Reimagining the Dispute Resolution Provision in Construction and Design Contracts

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Dispute resolution is usually one of the last items addressed during negotiation of a construction or design contract. The reason is obvious: in the rush and excitement of getting a new project started, the last thing on anyone’s mind is the possibility that things will go south.

But as any experienced owner, contractor, or designer knows, disputes happen — even when the parties have the best intentions. And while detailed dispute resolution provisions carry the romance of a prenuptial agreement, they can have major benefits down the road if properly tailored to the project, parties, and type of dispute most likely to arise.

Concepts like mediation, arbitration, and attorney fee shifting are firmly established in the world of construction and design contracting and are contained in almost every form contract. But with some minor reimagining, the parties can better utilize these boilerplate provisions to save time, heartburn, and resources down the line.

Mediation

Many template agreements require mediation as a pre-condition to binding dispute resolution. This is an advisable first step in any dispute resolution protocol. But simply stating that the parties agree to mediate — without addressing particulars — could have the unintended consequence of creating even more issues for disagreement when a dispute does arise. By addressing up front matters such as selection of the mediator, location of the mediation, and how the mediator’s costs will be shared, the parties can focus on the substance of their dispute and increase their chances for an early resolution.

Arbitration vs. Litigation

One of the biggest decisions that the parties make is whether disputes will be resolved through binding arbitration or court litigation. Arbitration can be a quicker, more efficient, and cost-effective alternative to court litigation. And because it is often possible to select arbitrators with a construction background, the parties may benefit by having a decision maker who is familiar with the types of disputes that commonly arise on construction projects. On the other hand, by agreeing to arbitration, parties waive significant rights, including most rights of appeal.

Yet the arbitration versus litigation decision is sometimes left to simply checking a box for one or the other. While this approach may occasionally be acceptable, in almost all other cases the parties will benefit from addressing the specifics of what and how they are agreeing to arbitrate or litigate. For instance:

  • If the parties agree to arbitrate, do they also agree that related claims involving other parties will be addressed in a single arbitration? And, if so, what happens if efforts at obtaining a consolidated arbitration fail?
  • Will arbitration proceed before one arbitrator or three and how will the arbitrator(s) be selected?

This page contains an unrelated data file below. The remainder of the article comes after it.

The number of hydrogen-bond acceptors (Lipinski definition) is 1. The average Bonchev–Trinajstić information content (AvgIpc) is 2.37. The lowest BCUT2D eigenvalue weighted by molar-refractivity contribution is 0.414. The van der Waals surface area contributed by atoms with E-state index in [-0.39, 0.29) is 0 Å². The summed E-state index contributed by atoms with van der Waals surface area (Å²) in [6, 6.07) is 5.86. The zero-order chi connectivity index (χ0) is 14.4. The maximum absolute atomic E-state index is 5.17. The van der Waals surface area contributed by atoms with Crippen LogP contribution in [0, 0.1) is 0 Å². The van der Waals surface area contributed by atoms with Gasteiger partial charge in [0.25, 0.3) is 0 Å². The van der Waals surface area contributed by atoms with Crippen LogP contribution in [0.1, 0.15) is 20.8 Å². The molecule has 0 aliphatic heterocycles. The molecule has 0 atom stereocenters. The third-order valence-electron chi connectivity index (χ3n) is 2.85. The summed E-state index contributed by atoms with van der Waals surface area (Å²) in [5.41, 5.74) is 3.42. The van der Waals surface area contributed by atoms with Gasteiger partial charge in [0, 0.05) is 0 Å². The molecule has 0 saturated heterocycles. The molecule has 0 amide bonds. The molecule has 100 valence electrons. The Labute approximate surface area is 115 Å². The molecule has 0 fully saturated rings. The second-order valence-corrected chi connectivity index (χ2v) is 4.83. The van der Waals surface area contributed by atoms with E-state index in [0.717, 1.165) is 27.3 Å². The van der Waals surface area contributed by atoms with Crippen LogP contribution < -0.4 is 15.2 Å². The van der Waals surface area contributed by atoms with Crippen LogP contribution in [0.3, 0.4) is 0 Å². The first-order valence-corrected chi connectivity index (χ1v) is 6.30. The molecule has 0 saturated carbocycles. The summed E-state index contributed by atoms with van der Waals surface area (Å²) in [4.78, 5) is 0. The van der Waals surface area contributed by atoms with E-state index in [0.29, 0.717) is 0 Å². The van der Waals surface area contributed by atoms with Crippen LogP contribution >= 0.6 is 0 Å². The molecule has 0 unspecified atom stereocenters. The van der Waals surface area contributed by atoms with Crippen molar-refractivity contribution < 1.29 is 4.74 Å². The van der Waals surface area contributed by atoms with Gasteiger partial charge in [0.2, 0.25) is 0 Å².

• Will the arbitration be administered by the American Arbitration Association or one of the similar organizations, and what procedural rules will apply? Though formal administration has many benefits, it also comes with a financial cost and organizational philosophy that may not align with the parties’ specific interests.
  • What rules will govern discovery and how will discovery disputes be resolved? Will the parties use a specialized discovery master for eDiscovery disputes?
  • Where will the arbitration or court litigation be held?
  • How will the arbitrator(s) be paid?

Discovery is one area where the parties may particularly benefit from up-front agreement. While limited discovery is a perceived benefit of arbitration, the opposite may be true for disputes that arise from large or complex projects. In those cases, the amount at stake almost always justifies document discovery to the full extent permitted by either the local state or federal court. Thus, the parties would likely benefit from an up-front agreement that discovery will be governed by the Federal Rules of Civil Procedure.

Attorney Fees

The inclusion or omission of an attorney fees provision is another area that is often overlooked by parties rushing to strike a deal. There are three ways that attorney fees typically are — or are not — addressed in construction contracts: (1) a “prevailing party” fee provision, in which the party that prevails in any dispute is awarded its attorney fees and costs; (2) a “no attorney fees” provision, in which it is expressly agreed that each party is responsible for its own attorney fees and costs; or (3) silence on the issue of attorney fees, in which case the parties are typically entitled to their attorney fees and costs only if specifically allowed by statute.

Because many statutory remedies available to contractors (or designers) typically allow them to recover their attorney fees — prompt payment statutes for one — it is usually in the owner’s interest to include a variation of either a “prevailing party” provision or a “no attorney fees” provision. This approach tends to place the owner and contractor (or designer) on more equal footing in the event of a dispute.

Conclusion

There is no single approach for dispute resolution that fits every project or even every dispute on an individual project. But by carefully negotiating a dispute resolution provision that is properly tailored to the project and the types of disputes that can be reasonably anticipated, the parties can increase their chances of obtaining an efficient, fair, and prompt resolution.

Originally published as “Reimagining the dispute resolution provision in contracts” on December 19, 2018, by the Daily Journal of Commerce.

Key Contributors

Zachary S. Davis
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